Mobile A/B testing at LinkedIn: how members shape our apps

January 27, 2014

At LinkedIn, we strive to build products that our members love. To help make informed product decisions, we do a lot of A/B testing. Although it is a well understood process on the web, it presents a significant challenge on native iOS and Android apps because of their release cycles and singular shipped binary. In this post, we will give an overview of how we are able to modify the client side UI based on well-defined view based JSON responses without client iteration. We will also show how we use this ability along with the LinkedIn Experimentation infrastructure to do highly targeted context-aware A/B testing at scale through our phone server. Finally, we will provide a sneak-peek into how we use all the collected data to automatically generate sophisticated comparison graphs between different buckets to make decisions.

View based JSON

All of our mobile clients (Android, iPhone and Touch Web) render content based on structured view based JSON. This means that these clients have a set of predefined views for which data can be populated with JSON associated with that view type. The top slot in the user's stream is called the hero slot view. One of the possible JSON responses for the hero slot looks like the following:

The vType (view type) tells the client which view to render and all the other fields are directly translatable to the requirements of that view such as the background picture, heading text and detail text. Notice that the fields are based on the visual design of the hero slot and you can directly map them to the visual presentation of the hero slot. This is different from a resource based JSON in which the entity being sent down from the server is a news resource like the following. In this case, the resource is then translated by the client to something like the view based JSON above by extracting the required information from the resource.

How does view based JSON help?

  • The client does not need to understand the complexities of the news resource and a client iteration is not required when the resource signature changes on the server.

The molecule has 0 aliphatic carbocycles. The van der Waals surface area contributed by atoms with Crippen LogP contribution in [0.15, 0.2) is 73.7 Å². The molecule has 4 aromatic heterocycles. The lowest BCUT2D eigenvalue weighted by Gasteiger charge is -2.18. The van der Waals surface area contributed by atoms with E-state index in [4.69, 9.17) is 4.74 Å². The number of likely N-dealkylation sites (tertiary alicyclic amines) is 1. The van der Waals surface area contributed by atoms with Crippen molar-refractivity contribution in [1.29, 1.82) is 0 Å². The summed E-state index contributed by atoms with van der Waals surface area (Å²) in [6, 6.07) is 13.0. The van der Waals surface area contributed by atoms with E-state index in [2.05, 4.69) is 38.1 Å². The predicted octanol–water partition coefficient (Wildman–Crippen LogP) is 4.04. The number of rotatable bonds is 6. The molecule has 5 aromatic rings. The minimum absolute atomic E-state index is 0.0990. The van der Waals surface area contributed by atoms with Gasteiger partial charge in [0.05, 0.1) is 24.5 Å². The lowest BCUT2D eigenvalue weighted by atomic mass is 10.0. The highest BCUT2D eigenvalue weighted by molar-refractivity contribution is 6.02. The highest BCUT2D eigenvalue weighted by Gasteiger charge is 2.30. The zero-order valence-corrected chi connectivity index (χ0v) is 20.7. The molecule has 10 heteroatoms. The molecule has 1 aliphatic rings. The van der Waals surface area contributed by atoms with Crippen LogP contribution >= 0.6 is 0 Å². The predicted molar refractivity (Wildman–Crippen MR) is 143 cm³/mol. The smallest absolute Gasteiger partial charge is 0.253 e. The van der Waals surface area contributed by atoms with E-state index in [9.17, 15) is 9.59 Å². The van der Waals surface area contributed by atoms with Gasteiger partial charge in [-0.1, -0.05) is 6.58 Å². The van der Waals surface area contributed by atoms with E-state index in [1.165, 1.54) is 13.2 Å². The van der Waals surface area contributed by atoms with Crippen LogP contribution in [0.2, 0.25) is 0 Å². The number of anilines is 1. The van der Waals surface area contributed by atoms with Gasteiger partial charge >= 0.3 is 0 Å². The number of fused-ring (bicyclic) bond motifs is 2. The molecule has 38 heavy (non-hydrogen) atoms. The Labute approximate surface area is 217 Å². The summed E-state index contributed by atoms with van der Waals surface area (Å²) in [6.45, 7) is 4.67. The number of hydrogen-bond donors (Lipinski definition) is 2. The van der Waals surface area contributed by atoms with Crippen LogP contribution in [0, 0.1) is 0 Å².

• New resources can be formatted to the same view type to automatically show up on the client without requiring a client iteration. For example, influencer follow updates could be formatted in the same way as company follow updates.
  • The server controls exactly what shows up on the client. The view rendered on the client is decoupled from the complexity of underlying data model.
  • Sorting based on relevancy can be accomplished on the server. The client need not be involved in deciding which item shows up where.
  • Bug fixes are easy! If a certain stream update is buggy on a certain version of the client on a certain OS, we can disable sending down that view type from the server and the client simply stops showing that particular stream update type.
  • As a side-effect, it encourages consistency in the look and feel across the app, since the design dictates the view based JSON and one can reuse views for similar entities.
  • Finally and most importantly, A/B testing and experimentation becomes as easy as sending down different view types for the same item to the client. Let's explore this further in the next section.

A/B testing with view based JSON

In the above example, the A/B test decides whether the top slot in the user's stream should encourage the user to add more contacts by importing her/his address book or show top news articles. While building the stream, the phone server queries LinkedIn's internal member segmentation and A/B testing platform called XLNT (pronounced Excellent), to decide which bucket to put the user in. XLNT targeting selectors like the user's number of LinkedIn connections are used to refine experiment targets in this case. This is combined with last viewed timestamps to make the decision for the current user. Since our clients perform rendering based on the view type, the decision process is entirely on the server. This process is described in detail in the next section. Finally, the clients, all three of them, receive one of the following view based JSON.